A widespread criticism of Caraway as she entered the 1932 campaign was that she was needed at home to take care of her children, even though they were already grown. Sexism aside, Caraway’s campaign faced another problem: She had no money to run. But she did have a good friend in the flamboyant Louisiana politician Huey Long.
Long genuinely liked Caraway after spending time sitting next to her in the back row of the Senate, and he didn’t have much to lose by throwing his support behind her. Even if Caraway lost, it would not really be considered his fault since the odds were against her winning anyway. But if he were to help her get elected, he would emerge as a political miracle worker, and maybe even secure a rubber stamp for his pet programs. At the very least, he’d gain some ground in his power struggle with Arkansas’s other Senator, Joe T. Robinson.
With Long’s support, Caraway did win the 1932 election for a full term in the Senate, earning more total votes than all six men who ran against her put together. Some political observers said she would not have won without Huey’s help, but she notably defeated her opponents in counties where she and Long did not campaign.
In office, Caraway was dubbed “Silent Hattie” because she rarely delivered the thunderous orations her male colleagues were known for. It should be noted that there were male senators who declined to make speeches as well, but it was Caraway whose silence was labeled.
If she was quieter than most, her record spoke for her. As a senator, she worked tirelessly, earning a reputation as an effective public servant in the troubled times of the Great Depression and World War II. A saying among Arkansans became, “Write Senator Caraway. She will help you if she can.”
Caraway did her best work in committee, where she could speak normally without having to orate from the well of the Senate chamber. In this small setting, she could work to convince others of what average people needed, like flood control. She had seen the devastation in her state when roaring waters washed away entire communities during the Great Flood of 1927, the most destructive flood ever to hit the state and one of the worst in the history of the nation.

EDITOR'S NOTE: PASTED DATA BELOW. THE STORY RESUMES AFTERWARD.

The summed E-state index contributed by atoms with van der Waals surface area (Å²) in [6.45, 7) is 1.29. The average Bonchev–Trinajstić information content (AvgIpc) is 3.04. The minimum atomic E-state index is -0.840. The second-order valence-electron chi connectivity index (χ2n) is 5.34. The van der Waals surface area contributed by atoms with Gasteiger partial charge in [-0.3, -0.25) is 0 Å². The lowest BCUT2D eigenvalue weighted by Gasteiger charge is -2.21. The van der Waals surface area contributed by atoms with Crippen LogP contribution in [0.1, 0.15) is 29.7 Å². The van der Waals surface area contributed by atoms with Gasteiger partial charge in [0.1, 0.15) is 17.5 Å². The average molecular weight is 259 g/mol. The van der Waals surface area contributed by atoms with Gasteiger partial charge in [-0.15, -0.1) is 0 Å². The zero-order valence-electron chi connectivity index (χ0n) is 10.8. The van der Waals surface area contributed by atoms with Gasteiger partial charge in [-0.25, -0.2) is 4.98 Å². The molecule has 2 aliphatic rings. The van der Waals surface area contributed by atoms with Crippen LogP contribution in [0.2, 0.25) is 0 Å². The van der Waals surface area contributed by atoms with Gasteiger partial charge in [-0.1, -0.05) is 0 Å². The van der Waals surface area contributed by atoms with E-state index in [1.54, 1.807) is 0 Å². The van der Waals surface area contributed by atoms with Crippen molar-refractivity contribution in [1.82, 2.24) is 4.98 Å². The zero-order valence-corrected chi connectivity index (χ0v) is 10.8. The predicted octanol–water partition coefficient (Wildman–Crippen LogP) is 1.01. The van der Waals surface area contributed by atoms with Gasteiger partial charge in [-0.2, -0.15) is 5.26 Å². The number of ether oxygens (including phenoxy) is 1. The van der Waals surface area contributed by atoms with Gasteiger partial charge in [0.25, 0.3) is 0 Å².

In office, Caraway was dubbed “Silent Hattie” because she rarely delivered the thunderous orations her male colleagues were known for.
When Caraway first ran for office, she ran on the premise that the nation could be served by an average person who knew the price of milk and bread, and who remembered there were people who had none. She walked her talk, carrying her lunch in a brown paper bag, and starting each day by reading every word of the Congressional Record. She never missed a Senate vote or a committee meeting. Nor did she take time away from Congress to campaign, as others did.
In time, she proved to herself that she had a mind as good as anyone’s in the Senate. While serving on the Senate’s Agriculture Committee, for instance, something that was important to her rural state, she realized that she knew firsthand about issues that affected farmers more than what she called in her journal the “manicured men” of the Senate.
The voters of Arkansas, in turn, stood by her. Caraway was reelected in 1938, defeating a strong candidate whose campaign slogan boomed “Arkansas Needs Another Man in the Senate!” She therefore became not only the first woman to be elected to the Senate, but also the first to be reelected. Among her many firsts serving in the Senate from 1931 to 1945, she also became the first to preside over the Senate, chair a Senate committee, and lead a Senate hearing.